KC: Tell us about the vision for the Crumpet Society.
YL: Food transparency is becoming increasingly more important to consumers in the United States. People want to know what is in their food, where the ingredients are sourced, and how it is made. Our venture, ‘The Crumpet Society’ hopes to gives consumers an affordable, locally sourced, quick service, simple ingredient product which can serve a wide range of tastes and dietary needs.
KC: Why crumpets?
YL: One of our team members is from the UK where crumpets are traditionally served at breakfast. Made from an unsweetened batter of milk, flour, and yeast, they only take 5 minutes to cook on a flat iron grill, and can be topped with a wide range of either sweet or savory ingredients making them ideal for any meal. Additionally, with only one ingredient variation, dairy milk, a crumpet recipe can easily be altered with plant-based milk products to create vegan options without compromising on the taste or texture.
KC: The Crumpet Society team is made up of graduate architecture students. How will your academic background help in advancing your startup idea?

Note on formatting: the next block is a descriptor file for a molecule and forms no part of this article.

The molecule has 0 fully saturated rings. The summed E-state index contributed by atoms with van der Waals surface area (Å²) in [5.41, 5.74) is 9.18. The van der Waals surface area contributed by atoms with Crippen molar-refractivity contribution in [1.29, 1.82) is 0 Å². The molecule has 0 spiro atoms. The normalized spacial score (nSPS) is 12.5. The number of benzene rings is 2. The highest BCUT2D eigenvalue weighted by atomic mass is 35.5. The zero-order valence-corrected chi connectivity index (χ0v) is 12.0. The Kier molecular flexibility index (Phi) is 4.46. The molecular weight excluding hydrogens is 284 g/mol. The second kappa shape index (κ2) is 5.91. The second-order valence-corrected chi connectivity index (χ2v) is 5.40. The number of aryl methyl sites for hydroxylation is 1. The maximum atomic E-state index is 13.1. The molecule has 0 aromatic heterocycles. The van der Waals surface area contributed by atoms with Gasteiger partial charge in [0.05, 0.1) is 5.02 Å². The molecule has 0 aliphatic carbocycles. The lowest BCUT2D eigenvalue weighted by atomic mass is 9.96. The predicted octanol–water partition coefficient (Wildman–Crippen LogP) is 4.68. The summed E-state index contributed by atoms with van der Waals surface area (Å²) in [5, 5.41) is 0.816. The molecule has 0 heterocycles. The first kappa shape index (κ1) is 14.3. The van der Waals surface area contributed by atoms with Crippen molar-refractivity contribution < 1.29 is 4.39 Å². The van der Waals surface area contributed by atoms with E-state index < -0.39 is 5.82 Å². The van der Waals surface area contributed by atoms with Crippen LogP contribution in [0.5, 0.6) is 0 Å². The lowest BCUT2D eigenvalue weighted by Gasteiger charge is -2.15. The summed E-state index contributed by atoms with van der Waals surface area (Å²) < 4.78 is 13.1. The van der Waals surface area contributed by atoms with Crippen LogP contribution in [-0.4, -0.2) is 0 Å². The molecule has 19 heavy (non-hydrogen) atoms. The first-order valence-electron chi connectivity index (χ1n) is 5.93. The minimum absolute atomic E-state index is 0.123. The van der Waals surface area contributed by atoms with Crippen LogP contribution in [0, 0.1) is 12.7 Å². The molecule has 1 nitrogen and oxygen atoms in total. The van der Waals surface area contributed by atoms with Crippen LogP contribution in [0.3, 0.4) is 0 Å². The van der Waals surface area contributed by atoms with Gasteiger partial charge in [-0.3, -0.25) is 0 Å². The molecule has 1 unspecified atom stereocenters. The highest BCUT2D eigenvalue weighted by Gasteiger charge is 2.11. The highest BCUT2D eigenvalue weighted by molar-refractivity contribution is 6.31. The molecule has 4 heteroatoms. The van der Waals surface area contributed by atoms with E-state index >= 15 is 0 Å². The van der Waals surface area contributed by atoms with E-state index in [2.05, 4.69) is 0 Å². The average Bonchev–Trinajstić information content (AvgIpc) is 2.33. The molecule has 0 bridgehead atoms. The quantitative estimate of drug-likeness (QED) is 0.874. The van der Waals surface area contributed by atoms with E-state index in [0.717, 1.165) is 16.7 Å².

YL: We found out the many food businesses do not brand themselves in terms of shop design, packaging, and food representation. One of our members worked in a high-end restaurant in food preparation, and the other one was working for a storefront design team for a year. We want to incorporate our design skills in all aspects of food presentation to establish a unique crumpet experience.
KC: What is the goal for the Crumpet Society in the eLab this summer?
YL: Our goals are to consolidate a comprehensive branding and marketing strategy for our product. To refine our brand aesthetics and graphics while developing our packaging. We are working on establishing an online social media presence for the brand. Expanding our menu of toppings and possibly broaden our offerings to drinks and sides. Our final goal is designing and fabricating our venture’s initial food stand.
KC: What entrepreneurs do you look to for inspiration?
YL: Crosstown Doughnuts in London have illustrated how niche cuisine products like artisan doughnuts, can go from a food stand in 2014, to a 16 location franchise with a net worth over $20 million today. We firmly believe that because of our product’s limited, affordable ingredients, combined with the lack of crumpet competition and ease of preparation, we can successfully establish ourselves as a distinctive, quick-service company that offers a unique and transparent food alternative with the capability of franchising.
KC: Will you be offering free samples?
YL: Yes! The next tasting session of the savory menu tasting will take place at Frist in April. We welcome everyone in the Princeton community to drop by and have a bite!